Thursday, August 9, 2018
Bill of law no. 7278, providing for the implementation of new value-added tax grouping rules in Luxembourg, entered into force on July 31, 2018. The bill was approved by parliament on July 26.
The new VAT grouping regime is intended to replace the Independent Group of Persons (IGP) regime, which was restricted to only entities engaged in activities in the public interest following rulings from the European Court of Justice.
Article 132(1)(f) of the EU VAT Directive provides an additional exemption for certain activities that are in the public interest. The exemption allows persons who carry on these activities to join together to form a cost-sharing group (CSG) so that they can acquire services and recharge their members for their use of the services at cost without incurring any additional sticking VAT.
A CSG is a separate, independent entity, set up to enable its members to supply themselves with certain qualifying services at cost and exempt from VAT. As a result, a "co-operative self-supply" arrangement is created – a term coined by the EU Commission. Because the CSG is a separate taxable person from its members, it's able to make supplies for VAT purposes to its members. This exemption allows small providers who can't afford to acquire assets on their own account to benefit from the same overall VAT position as larger providers who can afford to purchase the assets themselves. Therefore, the more members of a CSG there are, the greater the potential savings and lower the costs per member of operating the relevant CSG.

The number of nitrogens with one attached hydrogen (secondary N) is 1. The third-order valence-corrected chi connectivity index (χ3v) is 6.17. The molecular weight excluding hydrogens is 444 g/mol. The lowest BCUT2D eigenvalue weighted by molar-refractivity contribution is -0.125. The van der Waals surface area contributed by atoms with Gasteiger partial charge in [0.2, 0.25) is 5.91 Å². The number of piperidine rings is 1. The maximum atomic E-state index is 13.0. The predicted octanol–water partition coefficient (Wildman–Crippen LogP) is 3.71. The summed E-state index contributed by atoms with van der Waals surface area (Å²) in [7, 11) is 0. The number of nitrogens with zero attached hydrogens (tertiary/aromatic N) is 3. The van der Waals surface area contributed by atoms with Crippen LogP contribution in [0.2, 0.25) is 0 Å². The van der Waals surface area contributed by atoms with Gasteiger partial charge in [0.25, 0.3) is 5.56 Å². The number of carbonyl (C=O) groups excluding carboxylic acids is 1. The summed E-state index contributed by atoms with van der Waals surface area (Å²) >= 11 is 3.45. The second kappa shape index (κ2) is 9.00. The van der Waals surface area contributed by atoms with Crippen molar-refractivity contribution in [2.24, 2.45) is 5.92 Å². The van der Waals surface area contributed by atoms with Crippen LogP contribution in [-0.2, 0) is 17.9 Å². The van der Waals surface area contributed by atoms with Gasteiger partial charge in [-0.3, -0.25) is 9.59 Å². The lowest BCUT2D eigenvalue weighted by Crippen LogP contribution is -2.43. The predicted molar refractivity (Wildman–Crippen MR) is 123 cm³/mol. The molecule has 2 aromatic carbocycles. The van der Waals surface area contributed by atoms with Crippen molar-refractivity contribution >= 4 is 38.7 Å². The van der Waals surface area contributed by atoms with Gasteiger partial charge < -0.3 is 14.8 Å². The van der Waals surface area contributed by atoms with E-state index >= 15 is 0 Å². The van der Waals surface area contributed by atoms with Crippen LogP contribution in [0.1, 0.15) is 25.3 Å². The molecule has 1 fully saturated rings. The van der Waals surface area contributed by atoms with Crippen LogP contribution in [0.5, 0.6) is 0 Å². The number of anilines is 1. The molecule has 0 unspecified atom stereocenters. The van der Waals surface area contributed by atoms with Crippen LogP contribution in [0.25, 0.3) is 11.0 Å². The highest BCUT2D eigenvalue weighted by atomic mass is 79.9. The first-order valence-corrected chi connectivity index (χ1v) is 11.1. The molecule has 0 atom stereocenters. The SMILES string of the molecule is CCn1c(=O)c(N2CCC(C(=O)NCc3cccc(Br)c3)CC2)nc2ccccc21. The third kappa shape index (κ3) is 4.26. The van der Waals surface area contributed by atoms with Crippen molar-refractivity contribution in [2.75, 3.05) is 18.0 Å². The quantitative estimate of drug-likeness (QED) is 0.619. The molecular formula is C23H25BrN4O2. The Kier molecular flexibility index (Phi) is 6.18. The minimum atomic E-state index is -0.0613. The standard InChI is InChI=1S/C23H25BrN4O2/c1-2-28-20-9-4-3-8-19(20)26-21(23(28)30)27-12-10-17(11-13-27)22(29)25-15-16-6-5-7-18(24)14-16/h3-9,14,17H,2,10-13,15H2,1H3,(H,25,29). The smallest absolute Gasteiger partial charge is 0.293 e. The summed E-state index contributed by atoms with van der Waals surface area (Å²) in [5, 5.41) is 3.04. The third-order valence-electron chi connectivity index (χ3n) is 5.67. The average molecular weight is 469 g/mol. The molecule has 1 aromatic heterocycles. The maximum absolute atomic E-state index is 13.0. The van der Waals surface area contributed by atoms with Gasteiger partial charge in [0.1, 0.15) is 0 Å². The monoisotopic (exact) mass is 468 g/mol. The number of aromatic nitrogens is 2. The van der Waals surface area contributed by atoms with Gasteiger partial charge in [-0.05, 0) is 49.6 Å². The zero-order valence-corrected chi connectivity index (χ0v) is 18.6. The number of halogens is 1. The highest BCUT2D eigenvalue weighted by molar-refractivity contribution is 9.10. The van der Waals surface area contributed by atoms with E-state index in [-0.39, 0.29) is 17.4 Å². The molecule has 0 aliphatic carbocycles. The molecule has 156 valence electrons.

Rulings from the European Court of Justice in September 2017 – DNB Banka (Case C-326/15) and Aviva Towarzystwo (Case C 605/15) – precluded those engaged in insurance or financial services from benefiting from the exemption, ruling that these services cannot be said to be in the public interest.
In May 2017, the ECJ had ruled that Luxembourg had transposed in too wide a manner rules in the VAT Directive on services provided by independent groups to their members.
The introduction of the new VAT group regime will therefore benefit those financial services firms who can no longer access the IGP regime.
Article 11 of the EU VAT Directive, enabling the establishment of VAT groups, provides that, "after consulting the advisory committee on value-added tax (the VAT Committee), each member state may regard as a single taxable person any persons established in the territory of that member state who, while legally independent, are closely bound to one another by financial, economic, and organizational links."
EU law provisions on VAT grouping are intended to provide member states a tool to combat abuse and fraud and to provide administrative simplification to taxable persons. Next to that, the joint and several liability of the members of the VAT group better ensures revenue collection. Supplies between group members are disregarded for VAT purposes, and only one tax return is filed and a representative of the VAT group is appointed to be a single point of contact with the tax agency.